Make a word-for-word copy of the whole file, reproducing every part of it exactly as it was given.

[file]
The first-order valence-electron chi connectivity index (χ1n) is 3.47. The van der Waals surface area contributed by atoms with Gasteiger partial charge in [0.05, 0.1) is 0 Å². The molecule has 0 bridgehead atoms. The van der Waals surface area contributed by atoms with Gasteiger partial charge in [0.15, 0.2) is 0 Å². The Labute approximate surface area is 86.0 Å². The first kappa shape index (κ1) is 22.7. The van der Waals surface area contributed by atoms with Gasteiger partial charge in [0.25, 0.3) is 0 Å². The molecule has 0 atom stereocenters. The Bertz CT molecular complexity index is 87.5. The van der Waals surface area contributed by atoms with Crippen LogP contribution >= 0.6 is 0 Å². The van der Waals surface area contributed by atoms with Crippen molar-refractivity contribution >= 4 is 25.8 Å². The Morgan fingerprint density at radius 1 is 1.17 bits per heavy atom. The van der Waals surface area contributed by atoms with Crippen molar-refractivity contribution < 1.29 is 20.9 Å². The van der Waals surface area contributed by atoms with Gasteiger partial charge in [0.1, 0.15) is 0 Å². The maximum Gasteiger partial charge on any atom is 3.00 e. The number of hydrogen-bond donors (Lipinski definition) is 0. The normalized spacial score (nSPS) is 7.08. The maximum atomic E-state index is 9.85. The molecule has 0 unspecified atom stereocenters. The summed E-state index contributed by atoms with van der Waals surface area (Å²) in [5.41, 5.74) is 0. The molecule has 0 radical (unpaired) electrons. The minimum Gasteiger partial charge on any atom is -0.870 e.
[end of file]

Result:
The first-order valence-electron chi connectivity index (χ1n) is 3.47. The van der Waals surface area contributed by atoms with Gasteiger partial charge in [0.05, 0.1) is 0 Å². The molecule has 0 bridgehead atoms. The van der Waals surface area contributed by atoms with Gasteiger partial charge in [0.15, 0.2) is 0 Å². The Labute approximate surface area is 86.0 Å². The first kappa shape index (κ1) is 22.7. The van der Waals surface area contributed by atoms with Gasteiger partial charge in [0.25, 0.3) is 0 Å². The molecule has 0 atom stereocenters. The Bertz CT molecular complexity index is 87.5. The van der Waals surface area contributed by atoms with Crippen LogP contribution >= 0.6 is 0 Å². The van der Waals surface area contributed by atoms with Crippen molar-refractivity contribution >= 4 is 25.8 Å². The Morgan fingerprint density at radius 1 is 1.17 bits per heavy atom. The van der Waals surface area contributed by atoms with Crippen molar-refractivity contribution < 1.29 is 20.9 Å². The van der Waals surface area contributed by atoms with Gasteiger partial charge in [0.1, 0.15) is 0 Å². The maximum Gasteiger partial charge on any atom is 3.00 e. The number of hydrogen-bond donors (Lipinski definition) is 0. The normalized spacial score (nSPS) is 7.08. The maximum atomic E-state index is 9.85. The molecule has 0 unspecified atom stereocenters. The summed E-state index contributed by atoms with van der Waals surface area (Å²) in [5.41, 5.74) is 0. The molecule has 0 radical (unpaired) electrons. The minimum Gasteiger partial charge on any atom is -0.870 e.